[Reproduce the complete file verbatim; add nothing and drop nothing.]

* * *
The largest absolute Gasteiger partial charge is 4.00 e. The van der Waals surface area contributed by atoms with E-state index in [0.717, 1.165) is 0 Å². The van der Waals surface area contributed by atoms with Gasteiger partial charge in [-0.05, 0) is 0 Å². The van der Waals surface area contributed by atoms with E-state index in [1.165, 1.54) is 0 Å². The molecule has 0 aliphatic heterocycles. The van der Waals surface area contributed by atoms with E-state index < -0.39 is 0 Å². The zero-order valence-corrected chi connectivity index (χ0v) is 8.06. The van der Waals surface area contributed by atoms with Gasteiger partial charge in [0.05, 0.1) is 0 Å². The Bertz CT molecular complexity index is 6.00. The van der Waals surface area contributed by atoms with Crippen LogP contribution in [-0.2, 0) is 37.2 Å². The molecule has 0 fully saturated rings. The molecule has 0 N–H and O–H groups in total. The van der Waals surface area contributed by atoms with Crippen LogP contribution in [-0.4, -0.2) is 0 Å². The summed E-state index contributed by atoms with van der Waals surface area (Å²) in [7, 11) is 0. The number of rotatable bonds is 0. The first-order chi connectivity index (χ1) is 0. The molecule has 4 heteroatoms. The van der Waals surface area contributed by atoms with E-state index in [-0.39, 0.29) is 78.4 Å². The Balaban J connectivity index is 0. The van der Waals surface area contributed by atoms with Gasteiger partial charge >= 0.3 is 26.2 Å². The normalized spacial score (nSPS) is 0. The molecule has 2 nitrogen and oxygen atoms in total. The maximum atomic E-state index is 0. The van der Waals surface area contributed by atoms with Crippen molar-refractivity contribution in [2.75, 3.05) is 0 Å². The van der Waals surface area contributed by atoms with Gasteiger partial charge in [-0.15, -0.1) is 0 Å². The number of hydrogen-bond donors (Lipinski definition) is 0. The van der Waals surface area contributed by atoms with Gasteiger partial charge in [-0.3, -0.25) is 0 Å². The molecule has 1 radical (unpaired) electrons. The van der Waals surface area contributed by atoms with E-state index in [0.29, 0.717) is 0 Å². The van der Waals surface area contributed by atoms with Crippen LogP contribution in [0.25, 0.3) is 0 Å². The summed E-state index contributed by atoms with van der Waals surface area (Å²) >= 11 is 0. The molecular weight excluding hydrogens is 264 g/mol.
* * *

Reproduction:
The largest absolute Gasteiger partial charge is 4.00 e. The van der Waals surface area contributed by atoms with E-state index in [0.717, 1.165) is 0 Å². The van der Waals surface area contributed by atoms with Gasteiger partial charge in [-0.05, 0) is 0 Å². The van der Waals surface area contributed by atoms with E-state index in [1.165, 1.54) is 0 Å². The molecule has 0 aliphatic heterocycles. The van der Waals surface area contributed by atoms with E-state index < -0.39 is 0 Å². The zero-order valence-corrected chi connectivity index (χ0v) is 8.06. The van der Waals surface area contributed by atoms with Gasteiger partial charge in [0.05, 0.1) is 0 Å². The Bertz CT molecular complexity index is 6.00. The van der Waals surface area contributed by atoms with Crippen LogP contribution in [-0.2, 0) is 37.2 Å². The molecule has 0 fully saturated rings. The molecule has 0 N–H and O–H groups in total. The van der Waals surface area contributed by atoms with Crippen LogP contribution in [-0.4, -0.2) is 0 Å². The summed E-state index contributed by atoms with van der Waals surface area (Å²) in [7, 11) is 0. The number of rotatable bonds is 0. The first-order chi connectivity index (χ1) is 0. The molecule has 4 heteroatoms. The van der Waals surface area contributed by atoms with E-state index in [-0.39, 0.29) is 78.4 Å². The Balaban J connectivity index is 0. The van der Waals surface area contributed by atoms with Gasteiger partial charge >= 0.3 is 26.2 Å². The normalized spacial score (nSPS) is 0. The molecule has 2 nitrogen and oxygen atoms in total. The maximum atomic E-state index is 0. The van der Waals surface area contributed by atoms with Crippen molar-refractivity contribution in [2.75, 3.05) is 0 Å². The van der Waals surface area contributed by atoms with Gasteiger partial charge in [-0.15, -0.1) is 0 Å². The number of hydrogen-bond donors (Lipinski definition) is 0. The van der Waals surface area contributed by atoms with Gasteiger partial charge in [-0.3, -0.25) is 0 Å². The molecule has 1 radical (unpaired) electrons. The van der Waals surface area contributed by atoms with E-state index in [0.29, 0.717) is 0 Å². The van der Waals surface area contributed by atoms with Crippen LogP contribution in [0.25, 0.3) is 0 Å². The summed E-state index contributed by atoms with van der Waals surface area (Å²) >= 11 is 0. The molecular weight excluding hydrogens is 264 g/mol.